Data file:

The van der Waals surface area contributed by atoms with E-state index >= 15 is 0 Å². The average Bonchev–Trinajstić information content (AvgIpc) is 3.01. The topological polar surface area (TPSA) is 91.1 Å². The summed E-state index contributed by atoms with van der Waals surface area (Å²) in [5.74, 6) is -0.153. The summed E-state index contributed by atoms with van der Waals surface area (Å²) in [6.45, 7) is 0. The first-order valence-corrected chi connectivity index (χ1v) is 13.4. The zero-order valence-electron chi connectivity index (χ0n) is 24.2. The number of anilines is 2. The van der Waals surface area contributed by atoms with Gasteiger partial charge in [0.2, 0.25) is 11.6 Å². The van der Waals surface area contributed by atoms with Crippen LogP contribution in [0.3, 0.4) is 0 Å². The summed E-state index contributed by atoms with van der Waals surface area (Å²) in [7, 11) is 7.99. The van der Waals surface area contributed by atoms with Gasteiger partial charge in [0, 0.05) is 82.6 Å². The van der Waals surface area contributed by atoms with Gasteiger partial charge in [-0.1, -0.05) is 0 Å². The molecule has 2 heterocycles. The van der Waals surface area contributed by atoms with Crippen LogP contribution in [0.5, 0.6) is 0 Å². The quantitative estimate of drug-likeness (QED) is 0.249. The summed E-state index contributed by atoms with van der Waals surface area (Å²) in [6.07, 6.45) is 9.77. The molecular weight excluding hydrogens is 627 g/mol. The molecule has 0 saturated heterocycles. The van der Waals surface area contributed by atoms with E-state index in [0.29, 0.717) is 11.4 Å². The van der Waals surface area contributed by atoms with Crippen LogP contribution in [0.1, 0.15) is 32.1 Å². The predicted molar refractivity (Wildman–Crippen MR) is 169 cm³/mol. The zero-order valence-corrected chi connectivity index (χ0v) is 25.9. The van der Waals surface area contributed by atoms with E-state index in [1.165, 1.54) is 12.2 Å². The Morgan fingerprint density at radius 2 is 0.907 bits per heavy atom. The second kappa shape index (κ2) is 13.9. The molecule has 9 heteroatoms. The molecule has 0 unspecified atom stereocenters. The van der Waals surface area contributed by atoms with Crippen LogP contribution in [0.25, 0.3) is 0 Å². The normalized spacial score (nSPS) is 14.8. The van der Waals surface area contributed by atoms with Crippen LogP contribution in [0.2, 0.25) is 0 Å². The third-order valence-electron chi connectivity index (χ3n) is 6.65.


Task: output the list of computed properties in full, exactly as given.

The van der Waals surface area contributed by atoms with E-state index >= 15 is 0 Å². The average Bonchev–Trinajstić information content (AvgIpc) is 3.01. The topological polar surface area (TPSA) is 91.1 Å². The summed E-state index contributed by atoms with van der Waals surface area (Å²) in [5.74, 6) is -0.153. The summed E-state index contributed by atoms with van der Waals surface area (Å²) in [6.45, 7) is 0. The first-order valence-corrected chi connectivity index (χ1v) is 13.4. The zero-order valence-electron chi connectivity index (χ0n) is 24.2. The number of anilines is 2. The van der Waals surface area contributed by atoms with Gasteiger partial charge in [0.2, 0.25) is 11.6 Å². The van der Waals surface area contributed by atoms with Crippen LogP contribution in [0.3, 0.4) is 0 Å². The summed E-state index contributed by atoms with van der Waals surface area (Å²) in [7, 11) is 7.99. The van der Waals surface area contributed by atoms with Gasteiger partial charge in [0, 0.05) is 82.6 Å². The van der Waals surface area contributed by atoms with Gasteiger partial charge in [-0.1, -0.05) is 0 Å². The molecule has 2 heterocycles. The van der Waals surface area contributed by atoms with Crippen LogP contribution in [0.5, 0.6) is 0 Å². The quantitative estimate of drug-likeness (QED) is 0.249. The summed E-state index contributed by atoms with van der Waals surface area (Å²) in [6.07, 6.45) is 9.77. The molecular weight excluding hydrogens is 627 g/mol. The molecule has 0 saturated heterocycles. The van der Waals surface area contributed by atoms with E-state index in [0.29, 0.717) is 11.4 Å². The van der Waals surface area contributed by atoms with Crippen LogP contribution in [0.1, 0.15) is 32.1 Å². The predicted molar refractivity (Wildman–Crippen MR) is 169 cm³/mol. The zero-order valence-corrected chi connectivity index (χ0v) is 25.9. The van der Waals surface area contributed by atoms with E-state index in [1.165, 1.54) is 12.2 Å². The Morgan fingerprint density at radius 2 is 0.907 bits per heavy atom. The second kappa shape index (κ2) is 13.9. The molecule has 9 heteroatoms. The molecule has 0 unspecified atom stereocenters. The van der Waals surface area contributed by atoms with Crippen LogP contribution in [0.25, 0.3) is 0 Å². The normalized spacial score (nSPS) is 14.8. The van der Waals surface area contributed by atoms with Crippen LogP contribution in [0.2, 0.25) is 0 Å². The third-order valence-electron chi connectivity index (χ3n) is 6.65.